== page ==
Sure I came home for major holidays, trips as short as possible, a summer holiday visit or two. I wanted my kids to know they had another branch on their family tree, even if it was a nut branch with peculiar varieties that grew to basketball-size.
Mom had enough phobias to turn a grocery store trip into a horror story. Dad catered to her: the classic enabler. Uncle Max had a single life focus: food. Its preparation, history, texture, and symbolism.
Of course Max didn't have a life anymore. He died of a sudden heart attack. I was on my way to his funeral. Alone. My husband needed to work; the kids had school. And I traveled 120 miles out of duty, not genuine grief. The truth hit me. I tried to pretend I wasn't that hardened.
I wouldn't have minded if Max could listen to any other subject. But if Mom talked about how fearful she was about world events, he interrupted with a stroganoff recipe that used yogurt instead of sour cream. If Dad introduced the weather he said homemade soup could warm the soul. At least chowder had some vague connection to a discussion about easterly winds.
I remembered the day I'd told Uncle Max about my scholarship to the university. Sure, I'd known better. But I'd been excited.
He'd barely blinked. "That's in the corn belt, isn't it? Too bad so much of it is used for corn syrup. That stuff isn't good for anyone."
Sure, I'd complained to Dad, something like telling stagnant water to notice the algae. He'd said, "Bailey, he's proud of you in his own way. Sometimes you just need to take people as they are."
What else can you expect from a born enabler?
I sighed as I approached the old neighborhood. Strange. The street where my parents live looked like an overflow lot for a free music festival. But I lucked out as a neighbor opened his door, waved at me and then pulled away. The spot was three doors down from the house.
Mom appeared at the door. "Oh good. You are here. Trouble on the road, sweetheart?" Anxiety spilled through her voice like a gas leak, hot and ready to explode.
Nothing has changed.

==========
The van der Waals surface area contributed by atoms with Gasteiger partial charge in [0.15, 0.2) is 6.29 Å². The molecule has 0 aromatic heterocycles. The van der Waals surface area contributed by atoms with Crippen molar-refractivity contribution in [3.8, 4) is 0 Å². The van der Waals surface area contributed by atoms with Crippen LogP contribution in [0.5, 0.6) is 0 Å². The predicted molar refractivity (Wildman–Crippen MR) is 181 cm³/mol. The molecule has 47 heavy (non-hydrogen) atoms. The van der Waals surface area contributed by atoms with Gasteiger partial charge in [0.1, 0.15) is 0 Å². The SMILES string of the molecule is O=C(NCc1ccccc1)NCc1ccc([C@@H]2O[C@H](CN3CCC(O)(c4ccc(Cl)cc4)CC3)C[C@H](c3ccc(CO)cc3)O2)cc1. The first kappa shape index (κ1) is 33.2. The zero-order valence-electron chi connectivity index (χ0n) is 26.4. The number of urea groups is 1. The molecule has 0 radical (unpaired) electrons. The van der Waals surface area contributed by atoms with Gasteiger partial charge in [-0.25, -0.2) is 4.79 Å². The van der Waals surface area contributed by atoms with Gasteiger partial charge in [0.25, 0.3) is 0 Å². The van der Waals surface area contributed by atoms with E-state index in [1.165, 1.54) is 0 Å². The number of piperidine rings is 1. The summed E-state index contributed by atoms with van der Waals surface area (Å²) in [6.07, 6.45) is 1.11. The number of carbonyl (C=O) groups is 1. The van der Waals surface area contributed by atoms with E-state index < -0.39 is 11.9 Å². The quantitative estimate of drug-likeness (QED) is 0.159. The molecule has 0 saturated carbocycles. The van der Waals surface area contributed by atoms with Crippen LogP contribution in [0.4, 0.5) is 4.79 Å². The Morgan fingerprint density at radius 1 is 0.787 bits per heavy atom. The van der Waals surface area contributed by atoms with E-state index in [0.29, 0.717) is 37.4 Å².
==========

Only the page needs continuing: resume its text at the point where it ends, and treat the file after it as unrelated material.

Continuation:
The answer to my question about the lack of parking came as I entered the house. Aunts, uncles, cousins, nieces, and nephews filled every room. Sufficient distraction.
However, apparently I'd heard the time wrong. I arrived less than 45 minutes before we would need to leave for the service. No wonder Mom had been concerned. Of course her worry could escalate into red alert at the drop of a dried leaf.
The funeral parlor lot was more packed than my parents' cul-de-sac.
Double-feature, I speculated. Two funerals going on at the same time. One on either side.
But only Uncle Maxwell's name appeared inside. Strangers packed the room.
"Here she is," one of my cousins called out to a man with half of his teeth missing. "Sam, I would like you to meet Bailey. She's our university scholar. Class-A statistician. We are very proud of her. Max was her uncle."
Sam hugged me before I could pull away. "I can't tell you how much your uncle has done for me. For a lot of us here."
"Goodness! I lived on the streets. Funny, all Max could talk about was food. Knew it inside and out. The history. Stuff like what kind of vitamins lived in apples, bananas, and spinach. I liked the story about how tomatoes were called poison apples. Rich people ate them off pewter plates in the 1700's. Tomatoes have acid in them and that acid pulled out lead from them plates. Lead poisoning knocked off those rich folks. But the tomatoes got blamed for it."
I had heard the story before, told in a more formal tone. However, this time I listened.
"But he fed me, found a place for me to live. When I was strong enough I went back to school. Guess what I do now?"